They look more like Willie Nelsons than Che Gueveras.
Yet their carefully unkempt beards and combed pony tails
are as authentic as the ear rings, head scarves, dark glasses, and boots.
Most have stripped off their leather jackets
to reveal arms gilt black and blue with tattoos.
But drinking double-shot skinny decaf mocha lattes?
When summer comes will they switch to Frappuccinos®,
lick the frosted foam from straws, and sigh, yuppily, in the sun?
A genuine Hell’s Angel wouldn’t even take off his helmet,
would order a cup of unground Guatemala, chew the beans
and spit the bitter leavings on the sidewalk—
all the time keeping one hand in the rear pocket of his mama’s jeans,
while his huge hog, askant and sputtering on the same sidewalk,
threatens passersby like a ravenous beast.
Starbucks’ Sunday Bikers align their bikes
like icons on display, facing outward from the curb.
We thrill at the chrome glistening brighter than scalpels,
at the scarlets, blues, greens, yellows, and purples
more radiant than the tiles on a Thai temple:
Machine as art and religion,
and we suspect the Bikers have stayed up all night cleaning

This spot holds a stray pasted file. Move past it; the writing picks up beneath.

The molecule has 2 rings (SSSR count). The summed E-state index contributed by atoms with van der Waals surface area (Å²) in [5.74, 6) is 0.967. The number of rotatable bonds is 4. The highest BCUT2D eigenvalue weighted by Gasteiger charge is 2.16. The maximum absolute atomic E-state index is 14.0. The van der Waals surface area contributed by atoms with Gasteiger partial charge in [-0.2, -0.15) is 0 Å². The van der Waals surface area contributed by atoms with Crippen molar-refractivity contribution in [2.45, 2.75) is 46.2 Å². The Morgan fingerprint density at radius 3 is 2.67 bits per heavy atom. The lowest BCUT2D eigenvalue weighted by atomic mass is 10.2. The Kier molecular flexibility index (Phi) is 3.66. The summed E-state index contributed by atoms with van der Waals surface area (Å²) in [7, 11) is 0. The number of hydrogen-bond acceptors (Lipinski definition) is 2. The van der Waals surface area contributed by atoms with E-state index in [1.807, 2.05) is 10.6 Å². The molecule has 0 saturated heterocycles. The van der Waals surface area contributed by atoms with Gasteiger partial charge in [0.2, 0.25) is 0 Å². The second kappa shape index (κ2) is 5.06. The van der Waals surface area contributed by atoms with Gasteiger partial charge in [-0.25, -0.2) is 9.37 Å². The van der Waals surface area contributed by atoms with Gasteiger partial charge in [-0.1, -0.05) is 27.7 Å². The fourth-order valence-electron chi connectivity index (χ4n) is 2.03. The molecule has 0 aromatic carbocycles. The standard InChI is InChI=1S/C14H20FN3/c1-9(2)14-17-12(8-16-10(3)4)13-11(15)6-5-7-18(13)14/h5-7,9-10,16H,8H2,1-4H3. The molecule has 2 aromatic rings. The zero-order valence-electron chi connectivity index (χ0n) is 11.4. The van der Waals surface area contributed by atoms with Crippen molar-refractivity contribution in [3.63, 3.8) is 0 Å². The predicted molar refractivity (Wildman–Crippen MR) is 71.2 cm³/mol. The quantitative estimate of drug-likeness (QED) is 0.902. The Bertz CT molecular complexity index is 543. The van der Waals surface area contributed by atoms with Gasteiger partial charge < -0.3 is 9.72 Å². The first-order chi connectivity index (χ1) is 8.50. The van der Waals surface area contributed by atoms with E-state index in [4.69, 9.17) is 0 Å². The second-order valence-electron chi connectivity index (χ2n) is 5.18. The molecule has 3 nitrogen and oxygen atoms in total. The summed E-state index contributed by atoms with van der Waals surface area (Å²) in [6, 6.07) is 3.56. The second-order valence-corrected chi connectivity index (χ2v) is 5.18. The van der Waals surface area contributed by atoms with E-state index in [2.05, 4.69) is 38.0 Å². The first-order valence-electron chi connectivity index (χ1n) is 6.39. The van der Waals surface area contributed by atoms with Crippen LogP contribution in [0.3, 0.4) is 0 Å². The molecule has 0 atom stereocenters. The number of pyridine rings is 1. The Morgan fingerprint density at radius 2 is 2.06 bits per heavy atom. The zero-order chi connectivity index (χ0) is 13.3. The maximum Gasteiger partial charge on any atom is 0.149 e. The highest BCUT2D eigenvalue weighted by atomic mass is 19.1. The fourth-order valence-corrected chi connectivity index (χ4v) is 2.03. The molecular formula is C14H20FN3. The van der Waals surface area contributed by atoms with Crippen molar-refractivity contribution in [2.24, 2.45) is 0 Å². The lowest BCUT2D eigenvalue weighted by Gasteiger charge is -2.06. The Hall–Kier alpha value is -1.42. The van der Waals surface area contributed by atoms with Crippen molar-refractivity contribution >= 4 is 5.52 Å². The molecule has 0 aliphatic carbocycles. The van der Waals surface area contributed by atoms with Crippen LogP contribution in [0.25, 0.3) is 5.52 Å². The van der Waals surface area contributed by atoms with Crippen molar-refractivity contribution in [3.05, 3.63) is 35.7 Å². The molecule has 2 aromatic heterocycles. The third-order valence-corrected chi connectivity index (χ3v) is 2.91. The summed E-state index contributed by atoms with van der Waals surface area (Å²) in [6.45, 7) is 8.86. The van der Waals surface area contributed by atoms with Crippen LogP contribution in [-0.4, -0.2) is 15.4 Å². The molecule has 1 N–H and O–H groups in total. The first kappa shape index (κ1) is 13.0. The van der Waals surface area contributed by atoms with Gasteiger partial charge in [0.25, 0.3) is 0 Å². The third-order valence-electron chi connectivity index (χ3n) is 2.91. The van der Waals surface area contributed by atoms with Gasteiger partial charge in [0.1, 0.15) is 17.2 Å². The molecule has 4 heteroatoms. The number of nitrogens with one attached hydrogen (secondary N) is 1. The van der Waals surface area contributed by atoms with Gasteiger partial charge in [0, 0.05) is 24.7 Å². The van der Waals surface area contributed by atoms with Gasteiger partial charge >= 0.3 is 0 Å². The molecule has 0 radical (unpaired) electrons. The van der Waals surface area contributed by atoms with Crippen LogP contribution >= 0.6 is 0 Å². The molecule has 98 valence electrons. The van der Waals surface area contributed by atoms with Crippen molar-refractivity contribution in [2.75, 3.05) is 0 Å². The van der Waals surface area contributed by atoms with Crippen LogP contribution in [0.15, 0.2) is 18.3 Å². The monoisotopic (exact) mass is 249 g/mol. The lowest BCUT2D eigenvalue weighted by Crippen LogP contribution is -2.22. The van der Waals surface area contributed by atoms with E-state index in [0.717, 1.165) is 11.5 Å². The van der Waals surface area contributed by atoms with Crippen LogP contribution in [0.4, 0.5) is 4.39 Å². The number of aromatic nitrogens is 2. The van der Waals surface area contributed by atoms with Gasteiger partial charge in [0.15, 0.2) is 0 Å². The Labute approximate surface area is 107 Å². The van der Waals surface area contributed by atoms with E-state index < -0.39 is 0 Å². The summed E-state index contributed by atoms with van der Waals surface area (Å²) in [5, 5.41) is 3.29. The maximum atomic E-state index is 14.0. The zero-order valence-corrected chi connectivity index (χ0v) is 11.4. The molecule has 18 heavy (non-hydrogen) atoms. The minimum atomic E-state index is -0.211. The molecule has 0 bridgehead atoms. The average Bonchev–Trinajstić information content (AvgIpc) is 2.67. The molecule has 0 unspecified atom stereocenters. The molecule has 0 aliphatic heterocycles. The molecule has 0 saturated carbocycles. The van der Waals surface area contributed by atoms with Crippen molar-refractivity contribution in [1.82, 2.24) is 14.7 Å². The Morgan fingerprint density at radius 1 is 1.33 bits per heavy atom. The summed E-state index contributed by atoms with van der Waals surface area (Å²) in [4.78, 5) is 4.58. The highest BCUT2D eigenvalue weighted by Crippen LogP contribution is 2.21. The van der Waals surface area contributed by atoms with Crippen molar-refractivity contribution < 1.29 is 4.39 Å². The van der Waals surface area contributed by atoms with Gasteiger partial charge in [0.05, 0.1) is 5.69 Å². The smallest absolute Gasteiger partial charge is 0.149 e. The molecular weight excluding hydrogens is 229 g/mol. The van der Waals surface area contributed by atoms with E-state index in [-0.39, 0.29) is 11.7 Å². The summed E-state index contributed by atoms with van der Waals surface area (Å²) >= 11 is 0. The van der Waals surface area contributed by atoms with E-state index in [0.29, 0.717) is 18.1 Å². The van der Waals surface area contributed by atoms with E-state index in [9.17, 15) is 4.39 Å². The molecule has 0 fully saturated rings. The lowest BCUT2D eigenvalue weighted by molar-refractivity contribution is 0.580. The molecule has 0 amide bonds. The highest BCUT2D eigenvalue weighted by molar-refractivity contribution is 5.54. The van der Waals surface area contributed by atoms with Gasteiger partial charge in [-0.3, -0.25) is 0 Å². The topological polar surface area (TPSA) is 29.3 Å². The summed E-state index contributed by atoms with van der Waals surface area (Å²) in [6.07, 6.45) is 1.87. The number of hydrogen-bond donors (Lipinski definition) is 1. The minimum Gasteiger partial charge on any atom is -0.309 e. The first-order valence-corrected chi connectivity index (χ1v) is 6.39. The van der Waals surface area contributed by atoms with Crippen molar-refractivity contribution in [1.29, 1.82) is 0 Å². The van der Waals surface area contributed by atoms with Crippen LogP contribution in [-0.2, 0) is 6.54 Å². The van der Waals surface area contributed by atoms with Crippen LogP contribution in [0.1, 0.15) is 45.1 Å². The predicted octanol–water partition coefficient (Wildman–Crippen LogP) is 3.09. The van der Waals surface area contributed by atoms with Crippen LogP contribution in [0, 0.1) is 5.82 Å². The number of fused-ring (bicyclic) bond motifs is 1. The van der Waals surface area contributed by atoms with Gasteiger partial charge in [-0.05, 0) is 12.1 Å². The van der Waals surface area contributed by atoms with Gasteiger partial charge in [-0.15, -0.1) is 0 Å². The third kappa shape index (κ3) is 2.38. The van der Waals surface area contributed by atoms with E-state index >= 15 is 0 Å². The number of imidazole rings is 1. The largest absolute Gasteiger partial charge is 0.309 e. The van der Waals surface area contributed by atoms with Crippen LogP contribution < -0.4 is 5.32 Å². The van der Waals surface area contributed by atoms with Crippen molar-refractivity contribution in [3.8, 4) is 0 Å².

and polishing every part and pipe for our adoration.
Still, those shining Suzukis, Yamahas, Harleys
entice us to pleasures beyond those complacencies of the peignoir
and the yawning stretch that connects a Sunday morning with its
When the Bikers start their engines all roar and freedom—
a sound that softens men and hardens women—
then file up the avenue like a bright segmented dragon
breathing fire and defiance, we long to ride with them,
free from a Sunday of whatever responsibilities
got us no closer to God than we were last night,
into a paradise of metallic blue skies
with clouds the color of steamed cream atop a cappuccino.
From Apocalypse Clam (Finishing Line Press, 2006).
Used with the author’s permission.